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Visiting Lexington and the Rockbridge Area, 2017

9

Spectactular panoramic views and country quiet...

...Away from it all, yet less than 5 minutes from downtown

Certificate of Excellence

Hall of Fame Winner

~Trip Advisor & B&B Assoc. of Va.

HHHHH

Rating

Romantic

Brierley Hill Bed and Breakfast

www.brierleyhill.com

(800) 422-4925 • (540) 464-8421

985 Borden Road, Lexington,Va. 24450

BedandBreakfast.com

Diamond Collection

Member

19. Shop for local produce, baked goods and

crafts at one of our Farmer’s Markets

The Downtown Lexington’s Farmer’s Market happens

every Wednesday morning from 8 a.m. until 1 p.m. During

the winter months, the market operates indoors at the Lex-

ington Presbyterian Church in Dunlap Auditorium. Begin-

ning mid-April, it moves outside to the Jefferson St. parking

lot between Washington and Nelson Streets and operates

there into early November.

The Rockbridge Farmer’s Market is at the Virginia

Horse Center Saturdays from 8 a.m. to noon beginning in

May.

Even if you’re just visiting, some local produce, a loaf

of bread, some local cheese and you have the makings of a

great picnic!

20. Visit the Cyrus McCormick Farm and

see the workshop, mill and replica of

the original McCormick reaper, the

machine that started the mechanization

of agriculture

In July of 1831, Cyrus McCormick’s invention, the

first successful mechanical reaper, was demonstrated in

one of McCormick’s wheat fields. The reaper, which har-

vested grain five times faster with much less effort than a

man with a scythe or sickle, was a revolution in agriculture.

The reaper was the first of many mechanical inventions that

allowed farmers to cultivate ever larger tracts of land with

fewer people, and accelerated our nation’s westward ex-

pansion. McCormick later moved his operation to Chicago

where his company evolved into International Harvester and

J.I. Case.

The 634-acre farm, called Walnut Grove by the McCor-

mick family, is now a research station operated by Virginia

Polytechnic Institute and State University (Virginia Tech). A

restored blacksmith shop, gristmill and museum are open

to the public and provide a look at McCormick the man and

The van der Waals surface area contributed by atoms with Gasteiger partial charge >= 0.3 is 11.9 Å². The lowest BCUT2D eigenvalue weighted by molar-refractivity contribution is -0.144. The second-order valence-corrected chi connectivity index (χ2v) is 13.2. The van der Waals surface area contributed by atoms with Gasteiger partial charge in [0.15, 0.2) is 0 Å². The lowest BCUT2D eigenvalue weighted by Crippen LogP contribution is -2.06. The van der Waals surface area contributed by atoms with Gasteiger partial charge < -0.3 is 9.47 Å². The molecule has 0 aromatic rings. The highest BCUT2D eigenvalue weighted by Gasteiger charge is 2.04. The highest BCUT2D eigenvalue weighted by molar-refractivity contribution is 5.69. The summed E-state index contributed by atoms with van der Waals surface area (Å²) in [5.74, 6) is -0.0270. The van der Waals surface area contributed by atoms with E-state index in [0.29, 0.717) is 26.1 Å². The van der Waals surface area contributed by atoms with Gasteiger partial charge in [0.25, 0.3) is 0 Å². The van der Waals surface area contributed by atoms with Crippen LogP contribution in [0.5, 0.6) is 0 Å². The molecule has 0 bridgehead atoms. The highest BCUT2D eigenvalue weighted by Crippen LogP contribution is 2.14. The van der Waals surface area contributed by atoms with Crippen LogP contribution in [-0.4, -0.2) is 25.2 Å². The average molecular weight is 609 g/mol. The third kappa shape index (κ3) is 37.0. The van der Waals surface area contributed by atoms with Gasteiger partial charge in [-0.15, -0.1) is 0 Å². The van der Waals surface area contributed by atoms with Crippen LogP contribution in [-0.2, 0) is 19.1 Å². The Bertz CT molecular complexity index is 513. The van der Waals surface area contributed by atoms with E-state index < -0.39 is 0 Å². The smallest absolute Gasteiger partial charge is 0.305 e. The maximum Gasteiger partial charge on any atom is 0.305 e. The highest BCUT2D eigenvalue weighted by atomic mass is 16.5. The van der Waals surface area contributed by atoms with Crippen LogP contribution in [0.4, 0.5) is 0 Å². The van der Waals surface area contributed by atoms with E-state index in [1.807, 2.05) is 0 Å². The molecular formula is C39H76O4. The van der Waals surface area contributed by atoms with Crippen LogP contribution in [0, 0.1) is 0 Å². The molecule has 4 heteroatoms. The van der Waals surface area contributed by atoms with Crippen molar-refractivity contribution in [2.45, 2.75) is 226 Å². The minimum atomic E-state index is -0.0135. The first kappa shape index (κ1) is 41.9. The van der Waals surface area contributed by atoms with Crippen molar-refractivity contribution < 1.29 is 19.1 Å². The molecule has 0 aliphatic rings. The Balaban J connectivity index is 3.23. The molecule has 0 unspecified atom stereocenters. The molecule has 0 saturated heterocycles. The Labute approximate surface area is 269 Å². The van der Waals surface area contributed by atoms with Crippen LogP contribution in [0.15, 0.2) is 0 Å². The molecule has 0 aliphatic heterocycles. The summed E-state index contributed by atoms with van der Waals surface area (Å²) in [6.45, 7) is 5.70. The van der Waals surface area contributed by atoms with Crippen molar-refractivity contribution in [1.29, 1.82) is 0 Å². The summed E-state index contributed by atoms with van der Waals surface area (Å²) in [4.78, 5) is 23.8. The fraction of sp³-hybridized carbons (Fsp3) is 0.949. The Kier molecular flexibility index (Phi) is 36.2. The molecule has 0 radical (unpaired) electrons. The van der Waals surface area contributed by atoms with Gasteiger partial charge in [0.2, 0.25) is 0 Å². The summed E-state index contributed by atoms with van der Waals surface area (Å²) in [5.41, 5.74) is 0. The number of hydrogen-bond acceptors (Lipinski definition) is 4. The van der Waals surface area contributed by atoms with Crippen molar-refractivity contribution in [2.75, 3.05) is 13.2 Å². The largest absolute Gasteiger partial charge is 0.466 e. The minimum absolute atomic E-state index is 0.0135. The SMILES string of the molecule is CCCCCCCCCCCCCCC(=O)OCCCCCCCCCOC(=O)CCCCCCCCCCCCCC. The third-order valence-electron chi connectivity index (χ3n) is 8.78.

his invention. Hours are 8:30 a.m. to 5 p.m. daily; admis-

sion is free. To reach the McCormick Farm, take Exit 205

off I-81 at Raphine onto Rt. 606. The farm is approximately

one mile east of the interstate. For additional information,

call the museum office at (540) 377-2255.

21. See the mural depicting the Battle of

New Market in VMI’s spectacular

Jackson Memorial Hall

Like so many places

in the South, the Civil War

left its indelible mark on

the Virginia Military Insti-

tute. The cadet barracks

building still bears the

scars of its 1864 destruc-

tion. The VMI post is lit-

tered with monuments and

memorials that remind

modern-day cadets and

visitors of VMI’s outstand-

ing combat record during

the 1860s.

But on no day was

VMI heard from so clearly

as on May 15, 1864, at the Battle of New Market. That day

remains as the defining moment for VMI, for it was then that

the wartime corps of cadets – many of whom were deemed

too young for active field service – went under fire for the

first time and spearheaded a Confederate victory.

The beautiful mural of the cadet charge, which graces

Jackson Memorial Hall at VMI, has its own intriguing story.

Completed in 1914, the artist was Benjamin West Cline-

dinst, VMI class of 1880.

By the turn of the century, Clinedinst had established

a fine reputation as a portrait artist and was living in New

York City. Approached by a fellow alumnus and asked to

create the mural, Clinedinst agreed to accept the commis-

sion at no fee.